Corn prices are up more than 50% since the beginning of summer and 15% in the last two trading sessions.
It’s clear that big agriculture is unable to compensate for the floods in June and drought in August.
If you thought the Congress might reduce corn subsidies — as the result of high-fructose corn syrup paranoia — you were wrong. If anything, they might increase.
Here’s the ugly maths behind the corn surge:
On Friday, the U.S. Department of Agriculture released a downward revision of 3.8% for this year’s corn crop after the effects of flooding in June and a dry August have become more clear.
After last year’s record crop of 13.11 billion bushels, the report lowers this year’s forecast from 13.16 billion to 12.664 billion bushels which would be the third highest crop on record.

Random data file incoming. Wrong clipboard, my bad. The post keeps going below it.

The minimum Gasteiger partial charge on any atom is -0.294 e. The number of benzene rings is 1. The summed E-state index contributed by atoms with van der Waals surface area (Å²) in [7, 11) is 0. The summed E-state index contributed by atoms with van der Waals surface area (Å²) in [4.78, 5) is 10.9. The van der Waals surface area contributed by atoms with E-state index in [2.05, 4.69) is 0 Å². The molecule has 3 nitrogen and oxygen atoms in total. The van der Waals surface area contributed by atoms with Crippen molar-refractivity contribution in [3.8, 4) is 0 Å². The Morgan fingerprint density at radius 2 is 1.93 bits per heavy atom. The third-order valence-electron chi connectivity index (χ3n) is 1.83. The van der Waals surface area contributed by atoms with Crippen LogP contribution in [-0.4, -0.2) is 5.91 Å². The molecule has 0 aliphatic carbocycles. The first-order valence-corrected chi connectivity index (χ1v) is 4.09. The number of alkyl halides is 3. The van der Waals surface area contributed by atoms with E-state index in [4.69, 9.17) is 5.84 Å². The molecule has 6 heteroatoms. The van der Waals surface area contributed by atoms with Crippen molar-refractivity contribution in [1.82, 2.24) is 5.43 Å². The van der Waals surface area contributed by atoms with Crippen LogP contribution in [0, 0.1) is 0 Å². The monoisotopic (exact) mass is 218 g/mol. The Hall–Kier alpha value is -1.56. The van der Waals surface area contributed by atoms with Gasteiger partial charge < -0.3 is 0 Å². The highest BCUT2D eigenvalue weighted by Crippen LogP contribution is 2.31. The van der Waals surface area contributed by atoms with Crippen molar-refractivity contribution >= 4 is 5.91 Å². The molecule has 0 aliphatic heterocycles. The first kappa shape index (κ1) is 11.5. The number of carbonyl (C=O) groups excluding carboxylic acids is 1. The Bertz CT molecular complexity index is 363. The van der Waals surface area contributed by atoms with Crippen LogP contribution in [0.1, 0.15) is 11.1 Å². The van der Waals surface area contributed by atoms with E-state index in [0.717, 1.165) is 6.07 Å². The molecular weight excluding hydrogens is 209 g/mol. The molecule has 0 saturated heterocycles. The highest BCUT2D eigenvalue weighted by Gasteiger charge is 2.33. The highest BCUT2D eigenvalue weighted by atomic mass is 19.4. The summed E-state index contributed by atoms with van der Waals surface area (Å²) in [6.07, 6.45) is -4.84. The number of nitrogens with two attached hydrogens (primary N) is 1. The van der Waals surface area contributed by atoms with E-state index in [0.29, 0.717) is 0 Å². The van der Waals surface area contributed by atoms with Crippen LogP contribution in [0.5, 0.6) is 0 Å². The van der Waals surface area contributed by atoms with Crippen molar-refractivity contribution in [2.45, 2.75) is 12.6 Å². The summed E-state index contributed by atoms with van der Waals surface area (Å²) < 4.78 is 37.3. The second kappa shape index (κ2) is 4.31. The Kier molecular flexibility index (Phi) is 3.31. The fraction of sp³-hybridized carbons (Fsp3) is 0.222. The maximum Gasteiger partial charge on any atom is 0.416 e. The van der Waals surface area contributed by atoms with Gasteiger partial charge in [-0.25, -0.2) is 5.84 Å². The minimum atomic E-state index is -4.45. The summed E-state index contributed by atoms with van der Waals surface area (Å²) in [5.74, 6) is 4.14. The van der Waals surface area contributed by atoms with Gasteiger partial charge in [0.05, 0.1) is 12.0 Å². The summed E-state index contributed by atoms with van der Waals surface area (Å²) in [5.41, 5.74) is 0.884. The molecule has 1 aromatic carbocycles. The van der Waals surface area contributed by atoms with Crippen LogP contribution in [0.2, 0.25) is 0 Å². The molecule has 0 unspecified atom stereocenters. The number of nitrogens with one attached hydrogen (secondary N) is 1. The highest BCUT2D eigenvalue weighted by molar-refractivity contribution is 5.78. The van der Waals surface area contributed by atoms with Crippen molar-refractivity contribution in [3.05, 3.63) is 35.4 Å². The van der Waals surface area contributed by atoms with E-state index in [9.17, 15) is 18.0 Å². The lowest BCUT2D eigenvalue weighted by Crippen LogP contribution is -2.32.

Even with a near record crop yield, the ratio of stocks at year end to demand is now forecast to fall from 8.4% to 6.7%, the lowest since 1997 (see chart).Demand for corn calories and biofuel is expanding faster than supply and with big agriculture’s extensive use of corn feed and efforts to rebrand high fructose corn syrup as “corn sugar”, that increase in demand is unlikely to slow.